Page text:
The GNWT launched on Tuesday its new Living Well Together: Indigenous Cultural Awareness and Sensitivity Training for government employees and members of the public.
The online, interactive training program was “created in the spirit of reconciliation to provide opportunities for employees to reflect on ways to support reconciliation and decolonization as public servants and as private citizens, both in the workplace and within their communities,” said Finance Minister Caroline Wawzonek in a virtual briefing with reporters on Monday.
The training will be mandatory for GNWT employees.
Living Well Together is an effort by the GNWT to fulfill its commitment to the Truth and Reconciliation Commission (TRC)’s call to action 57 on educating government employees on Indigenous history, culture and treaty rights; and to articles 14 and 15 of the United Nations Declaration on the Rights of Indigenous People (UNDRIP).
The program replaces the old Aboriginal Cultural Awareness Training (ACAT) that had been in place since 2013, said Krista Carnogursky, manager of diversity and inclusion with the Department of Finance.
A review in 2017 concluded that ACAT had to be updated to provide more focus on the history of colonization, the legacy of residential schools, reconciliation and cultural competence.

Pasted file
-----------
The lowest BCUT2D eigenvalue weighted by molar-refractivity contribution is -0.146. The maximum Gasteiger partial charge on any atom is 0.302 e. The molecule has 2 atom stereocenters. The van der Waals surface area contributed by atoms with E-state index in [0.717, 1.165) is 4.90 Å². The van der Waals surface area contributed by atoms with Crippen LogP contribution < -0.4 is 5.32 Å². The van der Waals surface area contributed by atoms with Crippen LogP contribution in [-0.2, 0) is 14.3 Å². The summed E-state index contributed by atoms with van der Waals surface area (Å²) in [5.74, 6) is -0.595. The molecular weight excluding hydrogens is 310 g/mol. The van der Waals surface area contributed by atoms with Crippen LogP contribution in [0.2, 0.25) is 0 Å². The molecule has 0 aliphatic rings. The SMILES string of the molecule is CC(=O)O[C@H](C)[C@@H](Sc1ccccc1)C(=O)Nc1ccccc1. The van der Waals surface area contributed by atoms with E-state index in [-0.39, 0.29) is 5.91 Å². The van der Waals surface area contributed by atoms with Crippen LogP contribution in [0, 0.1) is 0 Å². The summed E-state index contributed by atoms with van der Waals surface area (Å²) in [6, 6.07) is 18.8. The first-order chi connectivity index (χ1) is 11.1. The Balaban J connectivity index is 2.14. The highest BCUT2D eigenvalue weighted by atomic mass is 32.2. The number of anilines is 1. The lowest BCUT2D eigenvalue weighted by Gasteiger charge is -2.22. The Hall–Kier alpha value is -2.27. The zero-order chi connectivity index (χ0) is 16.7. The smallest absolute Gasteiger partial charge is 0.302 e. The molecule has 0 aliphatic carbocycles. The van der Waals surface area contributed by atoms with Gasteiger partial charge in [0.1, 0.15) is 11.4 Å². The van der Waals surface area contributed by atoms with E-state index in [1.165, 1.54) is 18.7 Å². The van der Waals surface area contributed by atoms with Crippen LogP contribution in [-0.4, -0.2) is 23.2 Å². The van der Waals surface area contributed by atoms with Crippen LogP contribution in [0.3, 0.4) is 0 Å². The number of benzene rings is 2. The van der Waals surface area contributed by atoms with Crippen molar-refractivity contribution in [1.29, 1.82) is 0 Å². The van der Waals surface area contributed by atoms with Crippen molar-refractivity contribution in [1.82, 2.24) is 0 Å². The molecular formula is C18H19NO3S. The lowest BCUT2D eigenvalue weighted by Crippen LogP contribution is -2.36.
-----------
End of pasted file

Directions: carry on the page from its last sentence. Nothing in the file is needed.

The new program’s content was developed in collaboration with the departments of Education, Culture and Employment and Health and Social Services, as well as with federal, territorial and Indigenous organizations, communities and Elders.
Additional support is offered in the training for people who might have direct or indirect experience of residential school, and who could have strong emotional reactions to that content of the modules.
A self-care tab is built into the training that offers employees direct links to help resources and a learners guide that helps employees monitor their emotional responses and provide links to resources.
For managers and supervisors there is a guide with advice on supporting employees doing the training.
In addition, weekly group discussions will be held for employees who want to discuss what they’re learning, said Kyla Kakfwi-Scott, project lead with primary health care reform in HSS.
Take ownership with sensitivity
“Hopefully by the end there’s an understanding as an individual, and as a person who works and lives here and is part of this community, what are my responsibilities now that I know what I know? And how do I carry that through in my life? And in my work?” Kakfwi-Scott said.
The GNWT aims to have the public service complete the training in 12 months and monitoring will be undertaken to ensure that timeline is completed.
Living Well Together is available to the public online.